Britain enters the ‘Greek fallacy’ phase of Brexit

  • British MPs are demanding that Theresa May’s Brexit deal be renegotiated or be put to a second referendum.
  • Greece tried to do exactly this during the Greek debt crisis, in 2015.
  • It didn’t work. The EU ignored it.
  • The EU isn’t a democracy. It’s a system of laws and rules that are designed to not be changed.
  • Absent a cast-iron offer to respect a second referendum, Britain’s choice is simple: take it or leave it.

LONDON – Prime Minister Theresa May is expected to put her Brexit deal to parliament at the start of next month. Now that members of parliament have seen the details of it, they are rebelling. Many hate it. For the hardcore Leavers, it keeps Britain too closely tied to Europe’s customs rules. For pro-Europe Remainers, including moderate MPs in the opposition Labour party, the ties aren’t close enough.

Many of them are demanding the deal be renegotiated. Some of May’s own cabinet think she should go back to Brussels and get a new deal. Labour leader Jeremy Corbyn said on November 19 that “You’ve got to go back and negotiate something else.”

Some MPs are pushing for a second Brexit referendum. Now that we have more details on just how bad Brexit might be, they say, the public should be given a chance to reconsider.

This is the “Greek fallacy” stage of Brexit.

“Brits [have] fallen for Greek fallacy that [a] domestic vote gives you stronger position in Brussels.”

“Brits [have] fallen for Greek fallacy that [a] domestic vote gives you stronger position in Brussels. Other countries have voters too,” tweeted Duncan Robinson, the Brussels correspondent for the Financial Times, in 2017, when he saw that Britain was becoming delusional about its ability to negotiate with the EU.

Britain can have a second referendum. The Conservatives can topple Theresa May. Labour could win a new general election, and demand new talks.

It will make no difference.

The reality may well be that the EU won’t change a word.

No matter what happens, EU chief negotiator Michel Barnier will likely say, that’s the deal. The Article 50 clock runs out on March 29. Don’t forget to sign it on your way out the door.

The Greeks had five different votes – and the EU ignored them all

We know this because it has happened before. During the Greek debt crisis, in which Greece threatened to default on its debts to the EU and leave the eurozone, the country had four national elections and one referendum, each one giving the country a “mandate” to secure a better deal for Greece.

The 2015 referendum, on the single issue of whether Greece should accept the EU’s bailout or not, soundly rejected the deal. Many thought that vote would force the EU to change course, or forgive part of Greece’s debt. I certainly believed that on the night of the triumphant Greek vote in 2015.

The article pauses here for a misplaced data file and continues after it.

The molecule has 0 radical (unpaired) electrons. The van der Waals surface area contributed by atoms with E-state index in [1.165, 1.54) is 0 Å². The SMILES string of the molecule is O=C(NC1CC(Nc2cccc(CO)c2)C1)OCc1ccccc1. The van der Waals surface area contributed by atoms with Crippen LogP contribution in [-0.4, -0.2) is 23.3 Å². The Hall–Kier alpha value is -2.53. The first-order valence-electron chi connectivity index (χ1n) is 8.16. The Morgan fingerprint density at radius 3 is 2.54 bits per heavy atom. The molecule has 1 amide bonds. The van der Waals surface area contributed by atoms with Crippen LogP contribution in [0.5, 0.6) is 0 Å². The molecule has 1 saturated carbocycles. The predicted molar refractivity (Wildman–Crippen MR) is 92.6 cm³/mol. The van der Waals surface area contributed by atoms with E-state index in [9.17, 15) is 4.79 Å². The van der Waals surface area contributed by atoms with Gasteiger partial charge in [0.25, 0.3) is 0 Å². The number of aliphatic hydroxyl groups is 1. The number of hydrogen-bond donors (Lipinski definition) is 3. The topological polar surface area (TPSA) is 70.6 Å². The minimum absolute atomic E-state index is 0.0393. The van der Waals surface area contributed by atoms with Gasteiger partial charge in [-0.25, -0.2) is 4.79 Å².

But Brussels didn’t blink.

The terms of the deal were not changed.

Greece is still paying off those debts today.

Greece’s former finance minister Yanis Varoufakis has written about his experience of trying and failing to persuade the EU that a country with a gross domestic product of only €175 billion ($US200 billion), and zero growth, isn’t able to pay debts of €368 billion ($US420 billion).

Brussels doesn’t care about elections inside individual countries. In fact, its officials work actively to suppress or negate them, Varoufakis believes.

That’s not because they are inherently evil. It’s because of the way the EU is structured.

The EU is a very difficult body to negotiate with

The Union consists of 28 countries (Britain plus 27 others) who all have their own democratic mandates. To pass any new laws or enter into any trade deals is very difficult, with a “super-qualified majority” of the EU council required to agree any changes to the Withdrawal Agreement.

The EU, therefore, exists mostly as a system of rules, policies, and laws that are incredibly difficult to be changed or broken. There is no way to negotiate with a body that cannot change its mind if just one of its 28 members won’t go along.

Since the UK referendum on the EU in 2016, many politicians have taken the line that if only Britain is insistent enough, the country will get its way with Brussels. Tory MP Jacob Rees-Mogg, the arch-Leaver, suggested earlier this month that May would be successful if she showed more “backbone.”

The danger is that the “Greek fallacy” becomes a “British delusion”

She can show as much backbone as she wants. Guy Verhofstadt, the European parliament’s Brexit coordinator rather underestimated the matter when he said last week: “There is not a lot of room for manoeuvre to say, ‘OK, let’s start again‘.”

The danger is that the “Greek fallacy” becomes a “British delusion.” I began arguing for a second referendum a year ago. But the EU has no interest, and little ability, to be bound by the result.

Absent a cast-iron promise from all 27 EU members that they will give the UK time to process the result of such a vote – and right now that doesn’t exist – Britain’s choice may be a simple one: Take it or leave it.